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A Jamie Oliver for Hallowe’en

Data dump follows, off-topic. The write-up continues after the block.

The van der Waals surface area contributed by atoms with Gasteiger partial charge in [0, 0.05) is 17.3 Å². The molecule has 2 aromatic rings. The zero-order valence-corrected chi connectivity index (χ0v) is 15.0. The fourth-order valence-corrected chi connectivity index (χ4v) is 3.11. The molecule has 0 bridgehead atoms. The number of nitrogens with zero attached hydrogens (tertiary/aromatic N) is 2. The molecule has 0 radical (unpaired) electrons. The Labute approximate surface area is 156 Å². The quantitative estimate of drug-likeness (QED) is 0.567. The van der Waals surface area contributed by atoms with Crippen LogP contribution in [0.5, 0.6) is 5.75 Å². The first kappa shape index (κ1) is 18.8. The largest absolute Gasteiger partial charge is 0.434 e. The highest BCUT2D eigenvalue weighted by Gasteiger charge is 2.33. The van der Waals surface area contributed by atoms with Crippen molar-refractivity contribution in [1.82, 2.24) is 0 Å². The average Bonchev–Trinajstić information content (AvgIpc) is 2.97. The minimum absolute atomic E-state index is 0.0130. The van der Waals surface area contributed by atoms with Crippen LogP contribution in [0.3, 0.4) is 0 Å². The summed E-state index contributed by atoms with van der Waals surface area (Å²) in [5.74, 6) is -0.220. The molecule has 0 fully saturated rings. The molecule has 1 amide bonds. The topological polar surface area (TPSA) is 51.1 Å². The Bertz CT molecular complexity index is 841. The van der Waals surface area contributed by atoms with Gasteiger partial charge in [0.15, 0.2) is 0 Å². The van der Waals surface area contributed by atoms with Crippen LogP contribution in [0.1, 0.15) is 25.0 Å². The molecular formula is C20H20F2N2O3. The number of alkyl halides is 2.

THE RESTORATION of All Saints Day and All Souls Day in thnational consciousness is clearly some way off. A trip round the displays iWoolworths or Clinton Cards reveals that the 21st-century Halloween haconsiderable bulk, but no substance, and not the slightest connection to thChristian teaching behind the season that is, a joyful celebration of thsaints in glory, and a sober contemplation of death and what lies beyond. The growth of support for the Bishop of Boltons Halloweechoice campaign is, therefore, a welcome sign that a change might be afootSeveral elements have come together. One is that, as our cover showsHalloween accoutrements are getting nastier. Some of the retail chains havgiven disingenuous replies to enquiries about their stock of grotesque maskand devils horns, suggesting that they merely supply what people want. Buwhat parent, buying a mask for a primary-school-age child, would demansomething scarier? Another element is the push by church leaders to protecchildren from commercial exploitation (Dr Williams) and from violence (DSentamu). Childhood in the present day contains enough dangers and fear. festival that focuses on the manufacture of more seems ill-thought-out.But this is the point about Halloween. Nobody has thoughabout its modern manifestation. Retailers work simply on the principle thasensationalism sells. The Church, theologically divided over its relationshipwith those in the heavenly realm, has taken to grumbling, but little elseThere are a few sanitised childrens parties, but these are often accompanieby dire warnings about evil spirits and dabbling in the occult, thus giving thimpression that the Church is fearful of the forces of darkness, whatever themay be though the suggestion of the Bishop of Ebbsfleet (Se< href="/80256fa1003e05c1/httppublicpages/424dadd846c9edb48025720b00541f73?opendocumentLetters)  that All Saints and Guy Fawkes fireworks be combined, hamerit.The wisdom of the Bishop of Boltons campaign is that idoes not attempt to ban the festival. After all, Jamie Oliver did not try tstop people eating. Instead, he directed consumers and retailers towardhealthier alternatives. Were the Bishop to pursue an anti-commercial line, hwould surely fail, since the financial interests involved are too greatInstead, he appears to be successfully recruiting supermarkets anmanufacturers to the task of finding healthier alternatives to the vacuoudabbling with horror that exists at present. The Church needs their help: idoes not have the power to turn the festival round on its own.Organised frights are fun, as the popularity of horror filmattests. The journey to adulthood involves coping with fear the first day aschool, the first job interview and, underneath all these, the fear of deathwhich develops by fits and starts. These steps into self-confidence need to bsupervised as much as possible. Handing children over wholesale once a year tthe care of wholesalers is a particularly unintelligent thing to do. Perhapparents are beginning to realise this. 

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